Quebec goes 'super green' Monday, some travel restrictions lift July 6

Premier François Legault announced last week that Quebec was going green June 28.

All of Quebec became green for COVID-19 as of Monday June 28, meaning fewer restrictions for Montrealers and others in the province who spent this past spring and winter huddled at home or eating in their cars when out on the town.

Some lessened restrictions also went into effect June 25.

Premier François Legault said that there were fewer than 100 cases reported in Quebec the day he announced, and that 80 percent of Quebecers 12 years and older had received at least one vaccine dose. As of this past Friday, there were only 88 cases in the whole province.

What does the lessening of restrictions mean for Montrealers and Quebecers as a whole?

• Inside homes, according to quebec.ca, there can be a “maximum of 10 people from different addresses or occupants from three households. Physical distancing and mask wearing are recommended for people who do not have adequate protection against COVID-19. Adequate protection refers to the immune protection a person has developed following vaccination (two doses) or those who had COVID-19 (one dose of vaccine).”

• “Outdoor gatherings of a maximum of 20 people or the occupants of three households are permitted on private property.”

• A maximum of 250 people at places of worship, if it is the entire building. Wedding ceremonies are “limited to a maximum of 250 people who must remain seated during the event.” Wedding receptions are “limited to 25 people, if it takes place indoors, and to 50 people if it takes place outdoors.” Social distancing is required, unless from the same household.

• Funerals are “limited to an audience of 250 people who must remain seated during the event.”

• At restaurants, in addition to the recently allowed maximum 10 people or individuals from three private residences being able to share the same table, “outdoor terraces are able to accommodate a maximum of 20 people per table.” The same applies to bars, breweries, taverns and casinos.

• At movie theatres, there can be a “maximum of 250 people, and a maximum 3,500 people if the room can be divided into 250-person areas, and eating and drinking are permitted. Face coverings or masks must be worn but may be removed once seated, provided the person remains silent. Physical distancing of 1.5 m between people who do not reside at the same address is also mandatory.”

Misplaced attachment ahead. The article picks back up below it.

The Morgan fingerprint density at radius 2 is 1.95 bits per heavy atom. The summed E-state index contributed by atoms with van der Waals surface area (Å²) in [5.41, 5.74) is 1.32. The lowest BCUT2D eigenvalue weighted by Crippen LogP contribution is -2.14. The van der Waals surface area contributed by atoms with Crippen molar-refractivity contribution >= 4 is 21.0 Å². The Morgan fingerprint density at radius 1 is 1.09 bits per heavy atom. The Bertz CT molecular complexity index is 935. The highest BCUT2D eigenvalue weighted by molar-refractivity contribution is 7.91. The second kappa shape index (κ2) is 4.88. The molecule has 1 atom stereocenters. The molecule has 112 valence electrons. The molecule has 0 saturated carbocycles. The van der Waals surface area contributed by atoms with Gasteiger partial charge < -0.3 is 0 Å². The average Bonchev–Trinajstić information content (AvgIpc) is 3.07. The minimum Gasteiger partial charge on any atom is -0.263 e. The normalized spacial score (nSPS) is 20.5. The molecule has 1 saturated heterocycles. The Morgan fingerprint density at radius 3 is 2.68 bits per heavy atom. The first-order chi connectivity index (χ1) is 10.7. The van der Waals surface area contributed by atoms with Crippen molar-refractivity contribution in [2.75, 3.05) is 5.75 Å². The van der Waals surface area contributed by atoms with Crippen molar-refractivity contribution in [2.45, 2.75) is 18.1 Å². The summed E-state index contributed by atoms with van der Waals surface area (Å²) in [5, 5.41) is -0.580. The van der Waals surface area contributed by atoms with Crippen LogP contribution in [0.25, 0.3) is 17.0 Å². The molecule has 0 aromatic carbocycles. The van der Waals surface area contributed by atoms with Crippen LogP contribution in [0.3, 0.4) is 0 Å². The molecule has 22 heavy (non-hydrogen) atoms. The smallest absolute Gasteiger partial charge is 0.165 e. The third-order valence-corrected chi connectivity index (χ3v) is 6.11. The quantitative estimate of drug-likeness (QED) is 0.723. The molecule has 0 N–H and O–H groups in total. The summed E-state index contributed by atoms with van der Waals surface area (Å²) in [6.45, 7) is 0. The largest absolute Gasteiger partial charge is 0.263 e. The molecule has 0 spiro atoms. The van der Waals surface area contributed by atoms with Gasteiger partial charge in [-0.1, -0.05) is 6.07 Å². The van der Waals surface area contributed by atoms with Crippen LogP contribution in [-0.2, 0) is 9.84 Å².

• Outdoor festivals can host a maximum of 3,500 people without assigned seating.

• As well, there can be 50 players and 50 spectators for outdoor sports, and 25 players and 25 spectators for indoor sports.

In contrast to the freer atmosphere in Quebec, The Suburban discovered on a recent shopping day in Hawkesbury, Ontario, that while people can eat outdoors, there was a generally more uptight atmosphere emanating from those in charge of restricting the amount of people in stores.

Those in the province had experienced considerably higher COVID numbers, and they are a ways away from reaching Quebec’s level of freedom.

While the Canada-U.S. land border is still officially closed until at least July 21, the federal government announced that some travel restrictions by land or air will be lifted for fully vaccinated Canadians and permanent residents as of noon July 5.

Full vaccination means two weeks after a second dose of a Canada-approved vaccine.

According to media reports, those eligible to enter Canada and who are fully vaccinated and are COVID-19-negative will not have to stay in a hotel, self-isolate for two weeks or take a test on the eighth day of their return.

Those coming to Canada do have to provide proof of vaccination via paper or digitally, and they have to submit their COVID-19 information into the federal government’s ArriveCAN app before arriving in Canada. Travellers are asked to download the most recent version of that app on July 5, and entering fraudulent information can lead to fines of up to $750,000 or six months in prison.

Fully vaccinated travellers will still have to take a COVID test within 72 hours before arriving at the Canadian border, be tested again on arrival and prepare a quarantine plan if they have to self-isolate. They also have to be asymptomatic to travel.

“Final determination regarding exemptions is made by a government representative at the border based on the information presented at the time of entry into Canada, which is why a quarantine plan is still required,” said a federal government statement.

As well, according to reports, those fully vaccinated adults travelling with unvaccinated children will not have to stay in a hotel, and while the children will have to isolate, fuly vaccinated parents can leave the house.

Recommended for you

(0) comments

Welcome to the discussion.

Keep it Clean. Please avoid obscene, vulgar, lewd, racist or sexually-oriented language.
PLEASE TURN OFF YOUR CAPS LOCK.
Don't Threaten. Threats of harming another person will not be tolerated.
Be Truthful. Don't knowingly lie about anyone or anything.
Be Nice. No racism, sexism or any sort of -ism that is degrading to another person.
Be Proactive. Use the 'Report' link on each comment to let us know of abusive posts.
Share with Us. We'd love to hear eyewitness accounts, the history behind an article.